Those days you wake up in a bad mood.

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Those days you wake up in a bad mood.

Yeah today was one of those days. The classic “woke up on the wrong side of the bed” type of days. It seemed the kids were upset before we ever left the bed, the baby needed a diaper change, the dog refused to go out, and I just wanted to make breakfast. I felt myself withdrawing and just wanted to start the day over.

It’s like the universe just knows you are already struggling. It’s the type of day where you just feel kinda sad. Then every little things seems to go wrong. You drop everything, coffee spills, kids keep getting hurt, trash tips over. And on and on. Maybe on a good day these normal things are mild frustrations that you just breeze through, but on this type of day each thing just piles up.

These are the days it’s easier to slip up and yell at the kids. It is much more difficult to stay mindful and present for me, and when my mind wanders my gentle parenting tools seem farther from reach. I don’t mean to sound so negative, but this is an honest picture of where I was at today. I don’t always have sunshine and rainbows type of days even though we unschool and believe in gentle parenting.

I have come far in how I handle these days. Years ago I would just try to get through it telling myself it was okay if I snapped at the kids a bit because everyone has bad days. They’ll be alright. Truly if it happens, and sometimes it does, they will be alright. That does not mean it’s okay if I give myself permission to take out my mood on them though. They are not responsible for my feelings, my hard day.

So about halfway through our day, I laid down the two youngest for a nap. I had managed to stay fairly calm despite my mood. I had set us up a relaxed, slow paced day and expectations were realistic. Then, just as my toddler just falls asleep I hear it. I hear my older two in a very loud argument. I wasn’t surprised. Kids have an amazing ability to pick up on our vibes. Often, my bad mood translates into a similar mood for them. My 5 year old seems particularly sensitive to this.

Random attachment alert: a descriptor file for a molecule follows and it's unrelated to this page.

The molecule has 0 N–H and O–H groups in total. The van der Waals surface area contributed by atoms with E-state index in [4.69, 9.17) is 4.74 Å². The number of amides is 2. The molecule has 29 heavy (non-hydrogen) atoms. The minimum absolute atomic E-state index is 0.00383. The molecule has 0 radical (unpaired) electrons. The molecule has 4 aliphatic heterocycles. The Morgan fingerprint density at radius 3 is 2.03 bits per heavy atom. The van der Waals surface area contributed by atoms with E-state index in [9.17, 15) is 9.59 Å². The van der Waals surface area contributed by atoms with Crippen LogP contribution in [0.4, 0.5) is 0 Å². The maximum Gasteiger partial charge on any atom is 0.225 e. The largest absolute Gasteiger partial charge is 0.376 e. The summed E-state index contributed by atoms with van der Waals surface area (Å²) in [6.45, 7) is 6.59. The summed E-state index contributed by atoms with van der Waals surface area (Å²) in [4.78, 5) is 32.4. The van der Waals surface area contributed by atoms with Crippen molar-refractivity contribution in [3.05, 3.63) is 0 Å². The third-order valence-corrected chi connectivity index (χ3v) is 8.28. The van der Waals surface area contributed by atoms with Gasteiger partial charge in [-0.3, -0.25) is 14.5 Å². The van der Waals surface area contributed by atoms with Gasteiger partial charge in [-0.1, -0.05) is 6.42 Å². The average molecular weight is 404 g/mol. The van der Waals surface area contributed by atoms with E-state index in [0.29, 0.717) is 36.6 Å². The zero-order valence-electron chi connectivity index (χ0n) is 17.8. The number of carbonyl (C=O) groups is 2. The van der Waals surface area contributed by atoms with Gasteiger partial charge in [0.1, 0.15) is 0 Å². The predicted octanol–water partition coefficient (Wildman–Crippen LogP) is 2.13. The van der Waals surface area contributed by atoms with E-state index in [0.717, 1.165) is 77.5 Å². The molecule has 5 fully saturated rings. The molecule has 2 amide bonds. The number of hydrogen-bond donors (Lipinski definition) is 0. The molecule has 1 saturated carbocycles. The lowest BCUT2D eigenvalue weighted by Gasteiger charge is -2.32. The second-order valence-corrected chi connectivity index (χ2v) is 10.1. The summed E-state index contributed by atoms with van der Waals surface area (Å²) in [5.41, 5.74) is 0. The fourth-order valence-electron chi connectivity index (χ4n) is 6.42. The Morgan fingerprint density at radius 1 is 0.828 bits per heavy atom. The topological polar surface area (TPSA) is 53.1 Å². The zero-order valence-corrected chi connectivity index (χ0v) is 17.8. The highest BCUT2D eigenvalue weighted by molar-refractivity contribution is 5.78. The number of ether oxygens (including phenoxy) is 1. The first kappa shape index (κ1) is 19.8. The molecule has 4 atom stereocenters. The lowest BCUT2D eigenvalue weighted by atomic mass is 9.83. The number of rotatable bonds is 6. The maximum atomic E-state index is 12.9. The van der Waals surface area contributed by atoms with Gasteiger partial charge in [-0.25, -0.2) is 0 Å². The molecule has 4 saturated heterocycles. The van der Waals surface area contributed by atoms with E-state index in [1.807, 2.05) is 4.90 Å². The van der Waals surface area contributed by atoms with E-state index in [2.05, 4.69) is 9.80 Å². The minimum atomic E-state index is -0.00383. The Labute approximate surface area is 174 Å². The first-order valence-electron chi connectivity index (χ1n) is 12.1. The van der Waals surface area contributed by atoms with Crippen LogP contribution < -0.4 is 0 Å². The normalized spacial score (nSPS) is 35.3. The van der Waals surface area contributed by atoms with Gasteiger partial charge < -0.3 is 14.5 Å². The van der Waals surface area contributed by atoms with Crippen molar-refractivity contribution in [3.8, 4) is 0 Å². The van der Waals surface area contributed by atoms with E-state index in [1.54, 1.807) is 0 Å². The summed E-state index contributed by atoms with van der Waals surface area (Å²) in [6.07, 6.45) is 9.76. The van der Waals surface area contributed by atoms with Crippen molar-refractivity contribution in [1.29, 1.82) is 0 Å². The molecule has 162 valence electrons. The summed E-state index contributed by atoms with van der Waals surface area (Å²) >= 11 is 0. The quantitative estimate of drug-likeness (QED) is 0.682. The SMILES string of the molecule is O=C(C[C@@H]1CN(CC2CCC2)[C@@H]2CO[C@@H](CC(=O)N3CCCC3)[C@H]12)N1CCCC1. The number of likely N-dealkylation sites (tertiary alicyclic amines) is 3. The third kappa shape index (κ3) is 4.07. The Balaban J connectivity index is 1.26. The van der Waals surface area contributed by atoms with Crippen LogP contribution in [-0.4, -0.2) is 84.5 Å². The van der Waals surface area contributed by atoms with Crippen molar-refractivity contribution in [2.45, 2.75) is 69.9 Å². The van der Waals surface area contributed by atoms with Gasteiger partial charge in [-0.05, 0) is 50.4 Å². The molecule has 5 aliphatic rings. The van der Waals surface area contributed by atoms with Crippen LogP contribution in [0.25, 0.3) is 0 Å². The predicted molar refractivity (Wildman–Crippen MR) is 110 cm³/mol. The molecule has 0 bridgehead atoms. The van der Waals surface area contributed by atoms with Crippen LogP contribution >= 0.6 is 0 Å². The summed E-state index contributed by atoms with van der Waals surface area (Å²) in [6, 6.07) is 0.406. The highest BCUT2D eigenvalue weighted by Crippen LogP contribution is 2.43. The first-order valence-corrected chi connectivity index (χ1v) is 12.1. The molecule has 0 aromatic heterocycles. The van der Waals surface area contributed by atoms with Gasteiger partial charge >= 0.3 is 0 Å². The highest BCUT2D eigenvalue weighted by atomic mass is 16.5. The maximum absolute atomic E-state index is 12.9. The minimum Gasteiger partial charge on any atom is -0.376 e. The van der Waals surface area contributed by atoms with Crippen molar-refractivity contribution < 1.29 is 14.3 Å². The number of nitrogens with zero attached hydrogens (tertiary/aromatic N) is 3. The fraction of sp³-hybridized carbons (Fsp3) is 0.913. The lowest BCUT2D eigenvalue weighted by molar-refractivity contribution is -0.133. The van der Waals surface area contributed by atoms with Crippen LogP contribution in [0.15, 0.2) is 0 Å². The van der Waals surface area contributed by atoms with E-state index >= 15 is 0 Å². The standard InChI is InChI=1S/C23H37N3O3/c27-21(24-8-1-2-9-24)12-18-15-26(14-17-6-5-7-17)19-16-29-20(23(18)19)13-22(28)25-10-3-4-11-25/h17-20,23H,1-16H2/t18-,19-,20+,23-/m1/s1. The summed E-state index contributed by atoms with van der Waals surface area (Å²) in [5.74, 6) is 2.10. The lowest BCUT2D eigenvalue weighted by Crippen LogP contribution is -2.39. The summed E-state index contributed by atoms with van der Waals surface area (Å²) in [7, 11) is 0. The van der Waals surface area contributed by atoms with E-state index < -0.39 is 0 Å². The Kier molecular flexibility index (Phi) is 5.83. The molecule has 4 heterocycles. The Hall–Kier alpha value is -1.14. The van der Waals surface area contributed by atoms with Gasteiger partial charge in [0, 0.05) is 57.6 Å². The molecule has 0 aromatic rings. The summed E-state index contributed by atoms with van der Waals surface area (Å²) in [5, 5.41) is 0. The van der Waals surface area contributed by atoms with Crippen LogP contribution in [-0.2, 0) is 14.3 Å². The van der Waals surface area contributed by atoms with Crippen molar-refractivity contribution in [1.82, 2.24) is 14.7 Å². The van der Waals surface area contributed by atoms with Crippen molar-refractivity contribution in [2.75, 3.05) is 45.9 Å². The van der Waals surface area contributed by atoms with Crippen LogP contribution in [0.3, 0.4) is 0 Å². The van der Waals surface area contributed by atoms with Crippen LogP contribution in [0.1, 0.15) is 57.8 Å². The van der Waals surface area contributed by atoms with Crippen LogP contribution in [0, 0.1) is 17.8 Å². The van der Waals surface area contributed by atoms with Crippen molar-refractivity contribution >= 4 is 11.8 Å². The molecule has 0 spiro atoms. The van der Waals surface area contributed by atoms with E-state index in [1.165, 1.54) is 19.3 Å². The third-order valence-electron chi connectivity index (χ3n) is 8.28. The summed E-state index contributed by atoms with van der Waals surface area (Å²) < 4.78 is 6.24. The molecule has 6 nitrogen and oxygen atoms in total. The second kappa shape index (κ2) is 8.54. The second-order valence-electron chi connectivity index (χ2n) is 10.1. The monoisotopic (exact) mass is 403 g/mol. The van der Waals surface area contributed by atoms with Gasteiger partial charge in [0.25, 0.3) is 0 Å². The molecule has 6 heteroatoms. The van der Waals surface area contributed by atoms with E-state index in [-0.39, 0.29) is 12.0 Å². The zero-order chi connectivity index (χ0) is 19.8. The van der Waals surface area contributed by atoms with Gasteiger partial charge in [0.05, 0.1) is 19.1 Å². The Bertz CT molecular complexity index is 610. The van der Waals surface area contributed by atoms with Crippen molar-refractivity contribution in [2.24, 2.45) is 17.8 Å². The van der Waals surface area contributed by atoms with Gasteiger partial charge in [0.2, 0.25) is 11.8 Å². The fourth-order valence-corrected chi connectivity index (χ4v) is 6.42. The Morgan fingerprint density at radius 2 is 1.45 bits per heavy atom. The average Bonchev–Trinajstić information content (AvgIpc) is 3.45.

I jumped out of bed hoping to quiet the fight before it ended the much needed nap of my toddler. I was frustrated and wanted to yell. I wanted to threaten something mean in that moment. I even started to. The words began to come out of my mouth. But I stopped them. That is one thing I’ve gotten better at through my years of practice. I do not have to continue my tantrum. I don’t have to finish what I started if it isn’t going to help our connection.

So I stopped. I stopped my thought and set up the kids in the way we do so that I could help facilitate problem solving and good communication. I heard each child out, validating and paraphrasing. I reframed it back to the other child. We figured out what each kid was feeling and how it led to the behavior. We talked about how we might handle things differently next time. I really didn’t feel like handling it that way at that moment, but again, the kids are not responsible for my feelings.

Then I invited them to play a game with me. I had imagined spending the toddler nap time watching a TV show and hoping the others would play together while it happened. It was clear that wasn’t in their capability at the time. Their behavior was telling me they needed connection with me. So I invited them to play. Elijah set up legos on the table, while Hailey set up a board game. So I played Legos in between my turns. Hailey destroyed me in Sorry. Elijah liked his Lego man beating up mine.

Now they are playing together and getting along I’m sitting on the couch, window open, feeling a breeze. Maybe I’ll get to watch a few minutes of TV after all.

Our day has many hours left in it, and I don’t know if it’s going to not be one of those days anymore. I still feel kinda blah, but I certainly feel much better than earlier. Play is good for me too apparently.

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